Law regarding current military trials sanctioned by Temer – do you know what that means?

by Camila Jordan and Fernanda Nogueira, Editors and Writers at Brazil Talk

[7 min read]

(This article was updated on Monday, 16th of October 2017) 

On October 10th, the Senate approved the PLC 44/2016[1] amendment to the  9.299/2016 Law; the proposal alters the current decree that defines the Military Penal Code, from October 21st, 1969[2], concerning the judging process of military servants in the exercise of their duties. In layman terms, it means that crimes committed by the military in duty (under policing and “Law and Order enforcement” operations) against the lives of civilians would be judged by the Military Justice System.

As of today, Monday the 16th of October, Michel Temer, acting President of Brazil, has sanctioned the Law PLC 44/2016. The law was already published in the Diário Oficial da União, roughly translated as the Federal Official Journal of Brazil.

Continue reading “Law regarding current military trials sanctioned by Temer – do you know what that means?”

Dark Clouds Over São Paulo

Secret Documents in the Alckmin Administration

by Lucas Valente da Costa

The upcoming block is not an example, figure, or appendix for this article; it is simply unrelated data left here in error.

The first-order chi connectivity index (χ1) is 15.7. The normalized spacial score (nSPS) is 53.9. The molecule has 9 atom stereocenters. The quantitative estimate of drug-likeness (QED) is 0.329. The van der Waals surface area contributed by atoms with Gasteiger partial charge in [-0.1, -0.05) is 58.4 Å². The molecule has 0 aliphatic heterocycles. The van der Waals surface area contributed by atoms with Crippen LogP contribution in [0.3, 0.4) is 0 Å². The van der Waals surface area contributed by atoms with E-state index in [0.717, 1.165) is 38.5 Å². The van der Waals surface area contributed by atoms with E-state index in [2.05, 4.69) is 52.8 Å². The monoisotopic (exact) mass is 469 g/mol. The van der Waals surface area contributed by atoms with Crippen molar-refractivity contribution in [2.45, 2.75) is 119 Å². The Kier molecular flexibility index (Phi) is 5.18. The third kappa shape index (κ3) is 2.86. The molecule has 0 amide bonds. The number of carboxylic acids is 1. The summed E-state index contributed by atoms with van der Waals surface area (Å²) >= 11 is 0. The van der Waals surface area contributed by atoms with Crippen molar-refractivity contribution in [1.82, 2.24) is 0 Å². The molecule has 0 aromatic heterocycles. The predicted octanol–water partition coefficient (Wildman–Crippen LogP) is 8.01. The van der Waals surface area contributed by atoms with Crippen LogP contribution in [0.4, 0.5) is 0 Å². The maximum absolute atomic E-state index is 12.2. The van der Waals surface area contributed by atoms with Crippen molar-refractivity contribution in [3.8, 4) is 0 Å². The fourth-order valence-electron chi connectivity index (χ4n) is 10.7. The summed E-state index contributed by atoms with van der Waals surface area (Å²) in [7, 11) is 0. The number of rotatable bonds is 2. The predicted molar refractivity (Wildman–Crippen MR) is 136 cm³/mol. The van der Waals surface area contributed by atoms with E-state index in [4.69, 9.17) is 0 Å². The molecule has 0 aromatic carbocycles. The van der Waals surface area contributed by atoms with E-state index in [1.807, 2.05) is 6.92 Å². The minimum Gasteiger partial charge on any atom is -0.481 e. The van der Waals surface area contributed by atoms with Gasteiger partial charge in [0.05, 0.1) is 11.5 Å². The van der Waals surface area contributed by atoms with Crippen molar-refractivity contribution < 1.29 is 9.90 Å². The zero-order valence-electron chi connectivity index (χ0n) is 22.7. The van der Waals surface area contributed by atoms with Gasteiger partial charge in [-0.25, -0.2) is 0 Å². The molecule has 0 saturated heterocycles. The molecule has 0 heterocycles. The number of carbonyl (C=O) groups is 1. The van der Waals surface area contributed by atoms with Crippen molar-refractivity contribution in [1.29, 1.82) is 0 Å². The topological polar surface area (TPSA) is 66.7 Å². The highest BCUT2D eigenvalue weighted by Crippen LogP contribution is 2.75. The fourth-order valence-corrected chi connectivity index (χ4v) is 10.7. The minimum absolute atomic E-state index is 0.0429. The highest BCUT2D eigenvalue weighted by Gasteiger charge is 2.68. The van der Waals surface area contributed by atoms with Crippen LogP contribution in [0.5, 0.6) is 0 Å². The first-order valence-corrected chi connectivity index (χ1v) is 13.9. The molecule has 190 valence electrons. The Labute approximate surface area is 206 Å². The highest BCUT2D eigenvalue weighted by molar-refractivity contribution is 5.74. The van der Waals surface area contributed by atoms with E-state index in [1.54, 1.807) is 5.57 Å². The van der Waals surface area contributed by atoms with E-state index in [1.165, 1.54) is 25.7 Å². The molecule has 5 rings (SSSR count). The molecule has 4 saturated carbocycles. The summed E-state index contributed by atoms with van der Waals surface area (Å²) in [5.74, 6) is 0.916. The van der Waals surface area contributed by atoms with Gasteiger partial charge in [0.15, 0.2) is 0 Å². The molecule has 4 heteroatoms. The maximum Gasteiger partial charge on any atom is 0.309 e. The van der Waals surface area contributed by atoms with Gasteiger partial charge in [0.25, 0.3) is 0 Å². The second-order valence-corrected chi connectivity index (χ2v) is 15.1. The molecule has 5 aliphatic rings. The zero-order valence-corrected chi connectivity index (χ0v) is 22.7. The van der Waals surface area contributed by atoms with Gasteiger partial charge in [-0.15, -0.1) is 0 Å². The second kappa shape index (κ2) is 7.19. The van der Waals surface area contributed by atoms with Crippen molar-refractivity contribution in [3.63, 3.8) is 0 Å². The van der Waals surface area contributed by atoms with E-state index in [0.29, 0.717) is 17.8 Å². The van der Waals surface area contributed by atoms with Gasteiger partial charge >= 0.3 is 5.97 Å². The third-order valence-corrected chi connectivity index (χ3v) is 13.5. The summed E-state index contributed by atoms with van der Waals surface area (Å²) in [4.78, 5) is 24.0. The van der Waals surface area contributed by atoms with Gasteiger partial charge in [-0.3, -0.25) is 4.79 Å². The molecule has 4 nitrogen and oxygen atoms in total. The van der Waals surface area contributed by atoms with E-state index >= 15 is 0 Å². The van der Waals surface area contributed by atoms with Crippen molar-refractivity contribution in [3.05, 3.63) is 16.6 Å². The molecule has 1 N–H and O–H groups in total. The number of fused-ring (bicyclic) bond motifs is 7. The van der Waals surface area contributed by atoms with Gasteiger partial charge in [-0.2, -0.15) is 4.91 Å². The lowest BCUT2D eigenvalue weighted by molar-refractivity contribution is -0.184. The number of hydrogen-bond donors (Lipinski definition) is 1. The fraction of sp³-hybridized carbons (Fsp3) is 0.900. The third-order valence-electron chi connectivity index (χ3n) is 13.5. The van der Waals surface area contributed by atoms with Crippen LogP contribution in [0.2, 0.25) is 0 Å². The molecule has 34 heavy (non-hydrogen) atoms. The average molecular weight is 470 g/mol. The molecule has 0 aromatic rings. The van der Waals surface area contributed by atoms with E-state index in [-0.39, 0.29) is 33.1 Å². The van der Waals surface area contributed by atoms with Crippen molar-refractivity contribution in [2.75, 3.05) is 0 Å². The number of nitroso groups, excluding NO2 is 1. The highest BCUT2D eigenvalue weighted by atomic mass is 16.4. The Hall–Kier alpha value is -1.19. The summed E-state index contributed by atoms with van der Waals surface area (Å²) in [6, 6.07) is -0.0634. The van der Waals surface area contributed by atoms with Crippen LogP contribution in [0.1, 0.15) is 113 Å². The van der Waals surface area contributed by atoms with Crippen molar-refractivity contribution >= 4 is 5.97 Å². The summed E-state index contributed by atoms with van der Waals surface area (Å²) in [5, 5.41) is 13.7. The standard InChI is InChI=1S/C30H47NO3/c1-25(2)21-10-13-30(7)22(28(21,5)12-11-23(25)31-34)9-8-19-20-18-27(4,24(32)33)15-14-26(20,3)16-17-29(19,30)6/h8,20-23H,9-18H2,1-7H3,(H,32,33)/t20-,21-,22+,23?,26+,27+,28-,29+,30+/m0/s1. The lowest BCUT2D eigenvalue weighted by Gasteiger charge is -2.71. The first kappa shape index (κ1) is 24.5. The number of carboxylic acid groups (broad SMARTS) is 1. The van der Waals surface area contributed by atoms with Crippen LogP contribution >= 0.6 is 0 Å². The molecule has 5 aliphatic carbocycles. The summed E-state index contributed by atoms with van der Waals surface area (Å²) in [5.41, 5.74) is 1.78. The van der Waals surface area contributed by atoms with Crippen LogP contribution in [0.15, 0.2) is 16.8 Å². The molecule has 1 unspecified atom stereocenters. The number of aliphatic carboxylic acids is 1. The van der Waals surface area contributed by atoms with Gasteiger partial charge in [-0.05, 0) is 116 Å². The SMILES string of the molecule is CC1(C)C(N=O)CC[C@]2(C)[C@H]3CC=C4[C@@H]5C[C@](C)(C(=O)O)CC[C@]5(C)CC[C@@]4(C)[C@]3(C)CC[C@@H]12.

Alckmin
Governor Alckmin says confidential documents are being reavaluated (photo credit: Ciete Silverio/A2img)

When it took effect in 2012, Brazil’s Freedom of Information Act (FOIA) was seen as  a revolution in the fight against secrecy and bureaucracy. Yet, albeit necessary, the law has since proved to be insufficient in ensuring transparency and accountability in the public sector. In 2014, Transparency Audit Network, an initiative based at the Getúlio Vargas Foundation (FGV) in Rio de Janeiro, submitted over 500 electronically freedom of information requests to eight jurisdictions[1]. Only 31 percent got full responses – a very low rate that shows governments still have a long way to go to comply with transparency regulations.

Continue reading “Dark Clouds Over São Paulo”